Lights Off, Somebody Dies
The characters are attending a Masquerade Ball
, a dinner party, or a similar event with a sizeable amount of people. Suddenly, all the lights go out, usually followed by chaos as the people scream and try to feel their way around in the dark.
The lights come back on, and someone has been murdered during all the commotion. The characters now have a mystery on their hands - in the dark, anyone could have done it.
In Real Life
, this kind of murder would be very difficult to actually pull off. The murderer would have to be able to see in the dark, in order to avoid tripping over things or bumping into people. Then they would have to correctly identify the person they want to kill without seeing their face. (This sometimes leads to a plot twist where it turns out that somebody else in the room was actually the murderer's intended victim
.) They'd also need to work out how to discreetly get the lights off
in the first place - everyone is going to suspect that shady-looking fellow who was hanging around the light switch. Best not to think about it too hard.
Compare Darkness Equals Death
, where the lights are already off.
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Anime & Manga
- Quite a few murders in Detective Conan rely on this trope, including one subversion where it turns out the act of turning the power back on kills the victim. ( Poor Hikaru Yasumoto, killing her boss without even knowing it!)
- In Tantei Gakuen Q, there's a murder while a Phony Psychic has the lights turned off as part of a ritual.
- Mr. Boddy's murder in Clue. Mr. Boddy's actually the one who turns off the lights, expecting everyone in the room to attempt to murder someone else. It Makes Sense in Context.
- And he was actually faking his death because he realized someone was trying to kill him instead. Said guest succeeds later, but not in the dark.
- In Devil, nearly every time the lights go out, someone gets murdered.
- The Three Stooges often parodied this trope, when during brawls someone would turn out the lights, and when they were turned on again the fighting parties would be in a funny position, or the Stooges would be accidentally beating each other up.
- Used to the point of a Running Gag in Dark and Stormy Night. At one point, during the brief blackout, Jack Tugdon is killed, his head taxidermied, and mounted on a wall. Towards the end of the film, the characters aren't even surprised anymore.
- In the Miss Marple novel A Murder Is Announced, a personal ad appears in the town newspaper, announcing that a murder will take place in a certain house at a certain time, and inviting everyone to come over. The Genre Blind locals assume the ad is inviting them to a party game (sort of "Murder in the Dark" for adults) and attend. Naturally, the owner of the house claims to know nothing about the ad, and then at the right time the lights go off...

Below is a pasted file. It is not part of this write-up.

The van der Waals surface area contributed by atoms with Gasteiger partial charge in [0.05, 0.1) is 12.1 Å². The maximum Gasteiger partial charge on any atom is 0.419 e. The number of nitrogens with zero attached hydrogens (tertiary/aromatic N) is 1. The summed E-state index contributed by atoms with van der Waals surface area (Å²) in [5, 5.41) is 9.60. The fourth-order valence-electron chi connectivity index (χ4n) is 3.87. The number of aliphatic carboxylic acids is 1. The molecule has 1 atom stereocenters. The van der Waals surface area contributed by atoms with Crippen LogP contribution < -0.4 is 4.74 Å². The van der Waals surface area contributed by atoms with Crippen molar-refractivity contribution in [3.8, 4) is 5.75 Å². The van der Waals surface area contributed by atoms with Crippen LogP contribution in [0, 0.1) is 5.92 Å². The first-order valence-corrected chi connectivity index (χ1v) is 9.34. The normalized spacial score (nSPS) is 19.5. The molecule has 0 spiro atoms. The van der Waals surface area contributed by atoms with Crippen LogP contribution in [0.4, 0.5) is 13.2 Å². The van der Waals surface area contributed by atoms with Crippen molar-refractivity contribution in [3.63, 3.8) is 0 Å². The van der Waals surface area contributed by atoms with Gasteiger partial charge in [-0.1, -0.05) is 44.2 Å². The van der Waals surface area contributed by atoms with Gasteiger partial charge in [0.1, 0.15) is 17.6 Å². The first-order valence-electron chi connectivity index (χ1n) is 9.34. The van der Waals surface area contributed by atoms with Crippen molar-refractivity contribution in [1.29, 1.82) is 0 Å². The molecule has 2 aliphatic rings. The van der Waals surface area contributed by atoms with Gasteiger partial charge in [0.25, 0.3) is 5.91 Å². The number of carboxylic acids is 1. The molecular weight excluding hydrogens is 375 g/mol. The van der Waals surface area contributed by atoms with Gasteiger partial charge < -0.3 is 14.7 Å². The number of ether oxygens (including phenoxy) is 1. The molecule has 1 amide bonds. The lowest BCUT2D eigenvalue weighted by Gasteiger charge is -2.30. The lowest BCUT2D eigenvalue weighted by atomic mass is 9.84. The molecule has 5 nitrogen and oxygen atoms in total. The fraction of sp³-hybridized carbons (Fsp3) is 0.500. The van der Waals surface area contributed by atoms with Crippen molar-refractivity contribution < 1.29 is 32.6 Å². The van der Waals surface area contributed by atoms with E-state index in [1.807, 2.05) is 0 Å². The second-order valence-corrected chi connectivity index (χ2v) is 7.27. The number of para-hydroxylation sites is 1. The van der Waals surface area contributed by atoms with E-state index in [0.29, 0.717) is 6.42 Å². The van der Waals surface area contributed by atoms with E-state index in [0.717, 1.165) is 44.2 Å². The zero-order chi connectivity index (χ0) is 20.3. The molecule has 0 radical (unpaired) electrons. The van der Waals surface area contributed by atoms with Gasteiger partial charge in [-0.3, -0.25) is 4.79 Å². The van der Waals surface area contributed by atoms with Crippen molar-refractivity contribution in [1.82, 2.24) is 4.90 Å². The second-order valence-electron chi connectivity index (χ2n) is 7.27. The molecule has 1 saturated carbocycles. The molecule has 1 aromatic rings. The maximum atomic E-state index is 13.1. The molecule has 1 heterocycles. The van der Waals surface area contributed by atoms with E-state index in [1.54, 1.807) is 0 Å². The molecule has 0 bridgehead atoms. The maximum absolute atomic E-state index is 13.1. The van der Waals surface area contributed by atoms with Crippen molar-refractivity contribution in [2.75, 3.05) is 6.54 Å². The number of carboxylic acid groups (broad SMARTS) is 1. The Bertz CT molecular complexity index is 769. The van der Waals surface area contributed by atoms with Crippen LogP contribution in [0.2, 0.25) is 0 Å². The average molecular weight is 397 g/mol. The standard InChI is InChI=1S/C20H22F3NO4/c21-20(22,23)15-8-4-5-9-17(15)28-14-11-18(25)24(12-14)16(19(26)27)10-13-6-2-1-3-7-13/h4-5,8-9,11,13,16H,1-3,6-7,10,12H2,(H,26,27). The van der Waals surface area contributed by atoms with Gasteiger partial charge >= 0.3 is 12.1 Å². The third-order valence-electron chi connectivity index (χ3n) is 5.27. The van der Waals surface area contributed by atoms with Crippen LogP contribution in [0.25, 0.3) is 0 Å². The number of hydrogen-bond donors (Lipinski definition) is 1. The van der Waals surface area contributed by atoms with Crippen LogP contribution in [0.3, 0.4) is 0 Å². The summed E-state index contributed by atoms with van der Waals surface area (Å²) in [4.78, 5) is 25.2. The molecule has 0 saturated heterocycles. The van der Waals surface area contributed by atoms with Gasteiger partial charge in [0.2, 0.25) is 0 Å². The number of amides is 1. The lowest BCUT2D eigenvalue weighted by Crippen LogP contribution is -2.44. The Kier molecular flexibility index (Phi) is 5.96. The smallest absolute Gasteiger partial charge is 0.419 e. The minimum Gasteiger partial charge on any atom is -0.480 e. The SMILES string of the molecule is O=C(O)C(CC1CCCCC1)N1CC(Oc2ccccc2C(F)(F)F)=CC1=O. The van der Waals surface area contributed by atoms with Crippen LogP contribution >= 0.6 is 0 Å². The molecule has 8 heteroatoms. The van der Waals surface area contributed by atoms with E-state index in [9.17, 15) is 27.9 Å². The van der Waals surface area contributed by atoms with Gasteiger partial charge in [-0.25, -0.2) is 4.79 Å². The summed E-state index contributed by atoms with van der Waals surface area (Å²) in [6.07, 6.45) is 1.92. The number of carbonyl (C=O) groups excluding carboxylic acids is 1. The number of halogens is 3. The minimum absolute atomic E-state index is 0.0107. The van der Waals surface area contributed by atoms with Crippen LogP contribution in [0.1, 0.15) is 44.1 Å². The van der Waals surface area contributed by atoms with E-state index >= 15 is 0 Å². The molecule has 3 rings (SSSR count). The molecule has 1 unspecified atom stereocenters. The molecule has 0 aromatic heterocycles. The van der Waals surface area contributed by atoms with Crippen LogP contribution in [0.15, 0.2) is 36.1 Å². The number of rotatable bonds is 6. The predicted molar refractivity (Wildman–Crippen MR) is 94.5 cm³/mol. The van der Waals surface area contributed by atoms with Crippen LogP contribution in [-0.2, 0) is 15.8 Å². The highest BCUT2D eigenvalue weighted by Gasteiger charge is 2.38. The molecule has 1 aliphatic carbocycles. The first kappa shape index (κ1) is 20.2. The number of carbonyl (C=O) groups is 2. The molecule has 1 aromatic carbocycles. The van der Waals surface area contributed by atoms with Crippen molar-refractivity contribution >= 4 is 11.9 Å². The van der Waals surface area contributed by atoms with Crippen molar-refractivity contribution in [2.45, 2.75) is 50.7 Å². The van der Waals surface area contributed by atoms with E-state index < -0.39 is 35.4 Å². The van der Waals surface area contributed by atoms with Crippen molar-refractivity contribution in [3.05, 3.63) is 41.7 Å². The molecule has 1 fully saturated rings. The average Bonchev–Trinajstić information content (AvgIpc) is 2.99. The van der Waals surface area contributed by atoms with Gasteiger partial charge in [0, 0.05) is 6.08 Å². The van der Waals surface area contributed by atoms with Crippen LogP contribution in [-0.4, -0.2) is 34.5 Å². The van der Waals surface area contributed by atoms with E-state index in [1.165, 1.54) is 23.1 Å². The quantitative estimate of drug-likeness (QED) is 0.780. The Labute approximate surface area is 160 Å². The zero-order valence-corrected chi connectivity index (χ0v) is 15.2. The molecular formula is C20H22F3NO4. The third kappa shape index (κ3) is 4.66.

- Something of a subversion considering the person who is found dead is the person who was waving the gun around.
- In Baynard Kendrick's novel "The Last Express" a killer stabs a man to death in a night club and no one notices because the room was bathed in red light for a performance and you can't see red blood under red light.
- The Anno Dracula novella "Vampire Romance". Deals with some of the usual objections: All the suspects, being vampires, have (or at least may have) supernatural speed and the an ability to see in the dark; and the lights go out due to an existing intermittent wiring fault.
Live Action TV
- The song Dangerous Dan McGrew. Barbershop quartets sometimes sing a variation, part of which goes:
And then suddenly there, all the lights went out, and a voice cried "Die you must!"
And a shot rang out and a woman screamed. Somebody bit the dust!
Then the lights flashed on and the Northwest Mounted Police came a crashing through
And they drew their guns, and they said "Which one is Dangerous Dan McGrew?"
- Very common in Pro wrestling, the most notable examples including The Undertaker. Lights go off, gong sounds, lights come on, and either 'Taker mysteriously appears in the middle of the ring or someone who was already in it is incapacitated by 'Taker.
- If this isn't happening at least once per mission in Paranoia, you're not playing it right.
- Invoked in-universe by Bart Simpson. After telling his class mates a ghost story, he reassures them that Dark Stanley would never dare attack a crowded, well-lit -- The lights go out, then back on, and Bart is "dead" on the ground with exposed brains.
- In the first "Tales of Interest" episode of Futurama, Leela's last three victims are all killed this way.
- The South Park episode "Cartman's Mom Is Still A Dirty Slut" begins with Dr. Mephesto being shot in the chest. It becomes the focus of the entire episode.
- In the Codename: Kids Next Door episode "C.L.U.E.S.", Numbuh Three's Posh Party Rainbow Monkey is stabbed in the back this way.
- In the episode "Mystery Train" of Adventure Time, it's exaggerated and subverted. A lot of candy people die on the train one by one as the lights go off, leaving nothing but skeletons. Finn tries to solve the mystery, while it turns out that no one actually died; it was a birthday surprise set up by Jake, all the skeletons are fake, and the prime suspect, the Conductor, was Jake in disguise.
- In the Family Guy episode "And Then There were Fewer", when everyone accuses James Woods of being the murderer, the lights go off and then back on to see that Woods has been stabbed.
- At the end of "Twelve and a Half Angry Men", Stewie notes there's still a maniac on the loose cutting peoples' power and killing them. When the lights go off, Stewie flatly says "We're dead".
- The children's game "Murder in the Dark" is based on this trope.